Trump’s US-China Trade War and America’s International Place

Despite its resonance with his supporters, President Trump’s Make America Great Again (or MAGA) is an ambiguous slogan indicating a yearning for post-World War II years when, with other industrial powers yet to rise from the ashes of the conflict, America’s global political and military supremacy was matched by a powerful manufacturing-based economy. In those years, GDP rose from below $200bn in 1940 to $300bn in 1950 and over $500bn in 1960 while the manufacturing sector, including auto industry, dominated domestic and foreign markets (University of Groningen 1994-2012). For continued growth of the economy, however, American industry needed expanding domestic and foreign markets. Since subsistence and primary exporting economies of less developed countries could not independently increase labor productivity and household earning to buy more American goods, labor productivity had to grow in other industrial countries which necessitated  access to expanding export markets. Corporate America responded through the multinational corporation to contribute to, and profit from growth of rival economies. In the process, however, America’s share in international trade declined from over 16% in 1960 to 11% in 1985 and only 8% in 2018, accompanied by falling balance of trade from a surplus of $3.5bn in 1960 to deficits of $112bn in 1985 and $622bn in 2018 (US Census, 2019). To President Trump this trade deficit represents an assault on America’s greatness and must be reversed with a trade war waged on several fronts. China is singled out as the main adversary due to the size of US deficit with the country which in 2018 alone amounted to $378bn (Office of the United States Trade Representative, ND). The deficit has also persisted for over three decades during which China has moved from the fringes of the global economy to rank second in the world.

Sino-American economic and cultural relations which began to flourish from the middle of the Nineteenth Century fell to a bare minimum with the 1949 communist takeover of  China and were almost cut off with American sanctions at the outbreak of the Korean War. Only after President Richard Nixon’s visit to China in 1972 and commencement of rapprochement did bilateral trade resume, although in a trickle (Chen, 2006). With its ideological predisposition to political paranoia and an autarkic, agrarian economy, the Maoist regime in Beijing saw economic interaction even with friendly socialist countries as a necessary evil. Economic contact with America represented the Trojan Horse bent on infiltrating the state and loosening the ideological grip of the regime. Nixon’s visit readmitted China to the international political stage but scarcely entailed substantial bilateral economic exchanges. In 1975, a year before the end of Mao’s rule, China’s foreign trade, having doubled over the previous five years, was still $13bn and trade with America had grown from $5m in 1971 to a mere $500m (Mei and Chen, ND). Moreover, with almost no room for private enterprise in China’s centrally controlled economy, Western investment was unlikely.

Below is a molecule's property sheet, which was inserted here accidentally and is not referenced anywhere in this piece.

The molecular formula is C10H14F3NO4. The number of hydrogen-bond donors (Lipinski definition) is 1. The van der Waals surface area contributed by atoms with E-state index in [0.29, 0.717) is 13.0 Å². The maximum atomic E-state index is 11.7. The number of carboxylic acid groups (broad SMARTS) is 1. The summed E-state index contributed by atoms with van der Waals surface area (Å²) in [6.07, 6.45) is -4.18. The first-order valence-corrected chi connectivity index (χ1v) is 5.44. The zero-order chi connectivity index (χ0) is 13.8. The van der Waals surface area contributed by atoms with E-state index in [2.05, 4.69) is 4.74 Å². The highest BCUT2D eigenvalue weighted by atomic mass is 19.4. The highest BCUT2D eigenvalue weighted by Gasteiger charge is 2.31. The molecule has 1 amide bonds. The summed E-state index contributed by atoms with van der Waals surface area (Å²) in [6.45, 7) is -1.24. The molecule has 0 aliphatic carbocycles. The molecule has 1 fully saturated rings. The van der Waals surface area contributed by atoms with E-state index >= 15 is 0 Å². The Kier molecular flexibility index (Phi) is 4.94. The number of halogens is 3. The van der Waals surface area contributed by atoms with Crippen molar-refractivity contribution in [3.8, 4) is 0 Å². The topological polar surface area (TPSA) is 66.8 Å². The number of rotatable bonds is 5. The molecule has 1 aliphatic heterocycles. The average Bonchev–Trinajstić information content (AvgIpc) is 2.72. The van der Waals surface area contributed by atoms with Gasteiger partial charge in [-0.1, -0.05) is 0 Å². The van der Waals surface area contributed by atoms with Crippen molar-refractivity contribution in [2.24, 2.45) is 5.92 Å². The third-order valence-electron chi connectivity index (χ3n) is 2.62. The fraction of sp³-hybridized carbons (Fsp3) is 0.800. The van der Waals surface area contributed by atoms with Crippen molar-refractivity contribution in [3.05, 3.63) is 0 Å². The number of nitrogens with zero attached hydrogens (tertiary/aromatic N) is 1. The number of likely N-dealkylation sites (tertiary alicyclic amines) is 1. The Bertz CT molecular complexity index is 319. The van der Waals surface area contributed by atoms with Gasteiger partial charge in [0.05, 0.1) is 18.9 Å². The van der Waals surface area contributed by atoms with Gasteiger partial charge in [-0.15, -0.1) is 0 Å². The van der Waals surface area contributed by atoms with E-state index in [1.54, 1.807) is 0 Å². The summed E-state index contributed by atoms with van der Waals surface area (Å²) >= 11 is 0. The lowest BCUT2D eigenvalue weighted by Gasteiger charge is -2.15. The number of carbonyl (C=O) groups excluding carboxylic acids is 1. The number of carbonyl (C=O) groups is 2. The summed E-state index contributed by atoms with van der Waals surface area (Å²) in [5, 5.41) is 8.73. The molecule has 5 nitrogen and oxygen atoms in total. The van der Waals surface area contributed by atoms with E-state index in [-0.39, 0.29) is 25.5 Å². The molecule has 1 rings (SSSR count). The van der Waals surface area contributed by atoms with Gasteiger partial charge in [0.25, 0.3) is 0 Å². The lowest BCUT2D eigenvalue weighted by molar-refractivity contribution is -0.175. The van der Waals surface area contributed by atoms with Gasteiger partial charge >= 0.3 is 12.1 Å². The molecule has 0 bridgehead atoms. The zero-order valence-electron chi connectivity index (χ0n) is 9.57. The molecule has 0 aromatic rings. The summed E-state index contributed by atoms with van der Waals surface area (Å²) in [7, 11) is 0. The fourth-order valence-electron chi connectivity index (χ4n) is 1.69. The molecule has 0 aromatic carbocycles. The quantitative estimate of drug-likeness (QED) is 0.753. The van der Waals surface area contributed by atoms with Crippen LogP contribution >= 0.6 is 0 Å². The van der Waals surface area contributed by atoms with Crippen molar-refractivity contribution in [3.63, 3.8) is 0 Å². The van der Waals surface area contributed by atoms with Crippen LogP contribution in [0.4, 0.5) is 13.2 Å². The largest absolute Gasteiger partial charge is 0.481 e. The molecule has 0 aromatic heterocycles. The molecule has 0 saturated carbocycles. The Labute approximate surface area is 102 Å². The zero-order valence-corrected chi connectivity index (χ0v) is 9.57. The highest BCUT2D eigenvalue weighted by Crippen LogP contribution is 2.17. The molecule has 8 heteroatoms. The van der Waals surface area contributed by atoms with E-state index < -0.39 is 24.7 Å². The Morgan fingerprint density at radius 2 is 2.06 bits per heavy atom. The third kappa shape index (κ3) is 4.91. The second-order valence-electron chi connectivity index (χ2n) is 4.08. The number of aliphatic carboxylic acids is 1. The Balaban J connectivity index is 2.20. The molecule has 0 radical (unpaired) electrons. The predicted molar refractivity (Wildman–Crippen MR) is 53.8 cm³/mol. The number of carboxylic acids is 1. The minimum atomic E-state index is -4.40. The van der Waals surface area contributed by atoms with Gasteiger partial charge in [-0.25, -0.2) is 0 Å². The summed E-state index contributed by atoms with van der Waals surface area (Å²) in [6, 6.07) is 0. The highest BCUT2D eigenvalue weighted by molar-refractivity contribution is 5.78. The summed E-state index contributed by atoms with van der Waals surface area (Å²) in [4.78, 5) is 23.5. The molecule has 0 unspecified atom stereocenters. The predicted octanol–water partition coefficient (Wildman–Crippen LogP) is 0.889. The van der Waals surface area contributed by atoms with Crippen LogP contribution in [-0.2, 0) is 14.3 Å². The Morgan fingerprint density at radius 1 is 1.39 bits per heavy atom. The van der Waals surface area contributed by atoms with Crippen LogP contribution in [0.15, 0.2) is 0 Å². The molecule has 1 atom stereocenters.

With Mao’s death in 1976 and Maoist zealots sidelined, his political successors seemed less keen on perpetual seclusion of an agrarian economy in pursuit of the unlikely dream of global dominance. Chairman Deng Xiaoping’s reforms of late 1970s meant to raise China above the breadline by fostering economic development initially through limited liberalization. Having survived Mao’s the ruthless and economically ruinous machinery of the Cultural Revolution, the new leadership was ready for some ideological compromise provided it did not loosen their hold on power. Just as Mao had remolded Marxism-Leninism into a pre-capitalist, agrarian communist ideology, his successors revised his doctrine and invented Socialism with Chinese Characteristics to justify their revisionism. With this new doctrine, limited liberalization of the economy and strictly controlled foreign investment gradually accelerated, showing that the communist leaders no longer feared a capitalist conspiracy to undermine the regime. By the early 1990s, foreign investors were even being treated to even social and political incentives such as immunity from interference by the Communist Party and state affiliated trade unions.

Once out of its isolationist shell, China and its inexhaustible supply of cheap labor offered the ideal environment for Western capital in search of higher return on old, labor-intensive, technology. Presumably convinced that capitalism cared little about the political “superstructure” as long as profit could be made from the economic “base”, Chinese rulers showed little compunction in letting foreign capital “exploit” their workers and breed social inequality, environmental degradation and, soon, widespread corruption. In the process, they created a modern-age and socialist “workshop of the world” selling a growing range and volume of manufactured goods on international markets. With the state empowered to set wages, subsidize selected industries and enforce trade and, allegedly, exchange control to curb domestic consumption, “the workshop” enjoyed an edge in export markets for three decades and amassed vast reserves. With exceptional potential, backed by a state policy of rapid industrialization, China achieved an impressive record of economic growth and success in export markets. Nonetheless, this could not be realized without foreign, including American, capital. China gave American capitalism fresh vistas to follow its instinct of moving capital, enterprise and old technology to earn higher return in a virgin economy rather than stay at home and keep rust-city factories alive.